Warren Berger

The Questionologist

Are You Willing to Kill the Butterfly?

To move forward on creative projects, push past that perfect vision in your head

Posted Jan 22, 2019

Warren Berbger
Source: Warren Berbger

It always begins the same way for the novelist Ann Patchett: An idea for a new book begins to form in her head and it is “a thing of indescribable beauty.” She feels certain it will be the greatest book she, or anyone else, has ever written. All she need do “is put it down on paper and then everyone can see this beauty that I see.” And so, when finally she can no longer put off doing so, “I reach up and pluck the butterfly from the air. I take it from the region in my head and I press it down against my desk, and there, with my own hand, I kill it.”

She doesn’t want to kill it, Patchett writes, but the only way to bring to life an actual novel is to first capture that vision fluttering in her mind and pin it down on the page. When she does that, “everything that was beautiful about this living thing—all the color, the light and movement—is gone.”

Patchett’s marvelous description of the painful early stages of her writing process, which appears in her book This is the Story of a Happy Marriage, should resonate with just about anyone who has tried to create something that began as a beautiful, seemingly perfect idea. The actual, tangible creation rarely measures up to the vision. The disparity can be especially great in the first stages of trying to give form to an idea, when efforts to produce something may be clumsy and misguided. It can be dispiriting—so much so that Patchett believes it’s the reason why many people never are able to write the “great novel” that is in their heads. “Only a few of us are going to be able to break our own hearts by trading in the living beauty of the imagination for the stark disappointment of words,” she writes.

So, the beautiful question that must be asked upon beginning work on an idea is: How might I live with this discrepancy between imagination and reality? Or, to paraphrase Patchett, If I can’t create the thing I dream of, can I at least create the thing I’m capable of making?

Patchett believes we can do so if we’re willing to forgive ourselves for our own inadequacies. The initial stages of creating can be so humbling and frustrating that it can cause the creator to give up immediately or to stall indefinitely.

Source: Pixabay

How butterfly-hopping keeps creative people from fully developing an idea

There may be a temptation to jump to another idea—a fresh butterfly, still untouched and perfect. Scott Belsky, head of the creative consultancy Behance and author of Making Ideas Happen: Overcoming the Obstacles Between Vision and Reality, says that kind of butterfly-hopping keeps creative people from fully developing an idea. “A surplus of ideas is as dangerous as a drought,” according to Belsky. “The tendency to jump from idea to idea spreads your energy horizontally instead of vertically.”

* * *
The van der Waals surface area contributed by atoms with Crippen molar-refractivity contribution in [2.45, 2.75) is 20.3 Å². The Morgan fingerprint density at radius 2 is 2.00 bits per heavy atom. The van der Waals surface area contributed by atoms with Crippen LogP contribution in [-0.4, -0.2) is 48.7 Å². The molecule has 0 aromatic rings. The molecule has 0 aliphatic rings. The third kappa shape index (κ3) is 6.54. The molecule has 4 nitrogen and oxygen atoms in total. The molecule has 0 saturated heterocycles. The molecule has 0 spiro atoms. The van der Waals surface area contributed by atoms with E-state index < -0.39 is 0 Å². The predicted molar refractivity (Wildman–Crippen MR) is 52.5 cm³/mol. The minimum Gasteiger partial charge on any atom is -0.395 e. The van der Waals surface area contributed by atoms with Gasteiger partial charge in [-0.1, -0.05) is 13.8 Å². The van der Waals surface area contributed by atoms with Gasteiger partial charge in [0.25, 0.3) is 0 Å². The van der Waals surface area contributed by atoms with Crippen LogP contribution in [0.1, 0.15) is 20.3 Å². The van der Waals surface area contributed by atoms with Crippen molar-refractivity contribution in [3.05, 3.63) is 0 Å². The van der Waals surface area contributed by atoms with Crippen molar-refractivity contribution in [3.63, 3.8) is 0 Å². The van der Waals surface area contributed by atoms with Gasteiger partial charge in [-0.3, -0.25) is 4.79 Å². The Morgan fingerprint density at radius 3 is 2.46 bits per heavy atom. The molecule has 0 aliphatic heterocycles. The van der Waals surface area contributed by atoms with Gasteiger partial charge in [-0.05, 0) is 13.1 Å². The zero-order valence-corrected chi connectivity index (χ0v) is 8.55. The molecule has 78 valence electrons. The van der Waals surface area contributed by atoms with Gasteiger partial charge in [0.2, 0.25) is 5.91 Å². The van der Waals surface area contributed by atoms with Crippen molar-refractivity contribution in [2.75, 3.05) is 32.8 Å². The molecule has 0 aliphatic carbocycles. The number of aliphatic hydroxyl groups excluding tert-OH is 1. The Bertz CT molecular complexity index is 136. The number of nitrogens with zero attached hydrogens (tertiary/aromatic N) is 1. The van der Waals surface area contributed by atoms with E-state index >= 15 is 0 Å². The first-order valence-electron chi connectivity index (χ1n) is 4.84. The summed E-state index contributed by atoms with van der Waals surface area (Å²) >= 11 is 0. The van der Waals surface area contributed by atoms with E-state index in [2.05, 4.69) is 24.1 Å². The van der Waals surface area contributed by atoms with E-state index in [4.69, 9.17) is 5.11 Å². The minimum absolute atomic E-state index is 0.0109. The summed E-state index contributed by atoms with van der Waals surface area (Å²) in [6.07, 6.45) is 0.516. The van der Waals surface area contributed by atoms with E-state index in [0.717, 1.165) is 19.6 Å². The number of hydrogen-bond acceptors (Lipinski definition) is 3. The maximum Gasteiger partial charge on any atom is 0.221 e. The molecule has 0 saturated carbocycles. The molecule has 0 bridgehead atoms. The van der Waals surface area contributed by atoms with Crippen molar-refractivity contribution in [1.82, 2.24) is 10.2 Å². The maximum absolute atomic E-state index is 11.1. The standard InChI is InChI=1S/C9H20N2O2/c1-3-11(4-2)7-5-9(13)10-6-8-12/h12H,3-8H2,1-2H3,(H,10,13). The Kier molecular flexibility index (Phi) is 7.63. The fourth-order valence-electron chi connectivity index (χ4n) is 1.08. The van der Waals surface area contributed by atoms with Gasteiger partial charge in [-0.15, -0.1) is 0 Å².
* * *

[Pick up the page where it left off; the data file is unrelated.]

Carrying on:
In order to stop hopping, Belsky says, you must chart a clear course of action for each of your ideas—one that forces you to stay focused and keep taking next steps. Creative people tend to have a built-in resistance to organizational processes; we’d rather be dreaming up the next idea, which is why so many ideas never get past the dreaming stage to the “doing” stage. But Belsky maintains that every idea you’re serious about should be treated as a formal work project. And to keep that project moving forward, constantly think about—and write down—the next “Action Steps” to be taken.

Staying with ideas takes discipline. There will be times when you get “stuck” and have trouble moving forward with an idea and times when you just feel sick of it. At these difficult stages of idea development, it’s tempting to revert back to the more fun stage of idea generation. But as Belsky points out, anyone can come up with ideas. The question to ask yourself is, Do I have what it takes to make the idea actually happen?


  • Am I chasing butterflies? Meaning you keep thinking of new ideas instead of moving forward with an existing project. To develop an idea, you must pick one butterfly and pin it down.
  • Who will hold me accountable? Share your idea with someone–and schedule a series of small deliverables.
  • Am I rearranging the bookshelves? This refers to the act of “preparing to create.” It may involve setting up a workspace, taking lessons, or doing research—each of which is fine until the point it becomes a stall tactic.
  • How can I lower the bar? Instead of trying to begin with greatness, be willing to start off with something merely okay or even bad.
  • What if I begin anywhere? If you’re stuck trying to think of a beginning, start in the middle,  at the end, or somewhere in between.
  • Can I make a prototype? Find some way to give rudimentary form to your idea (outline rough sketch, collage, beta website).


“I reach up and pluck the butterfly from the air” . . . Ann Patchett’s quotes about “killing the butterfly” are from her essay “The Getaway Car: A Practical Memoir About Writing and Life,” which appears in the book This is the Story of a Happy Marriage (New York: Harper, 2013).

Making Ideas Happen: Overcoming the Obstacles Between Vision and Reality by Scott Belsky (New York: PenguinRandomHouse, 2012).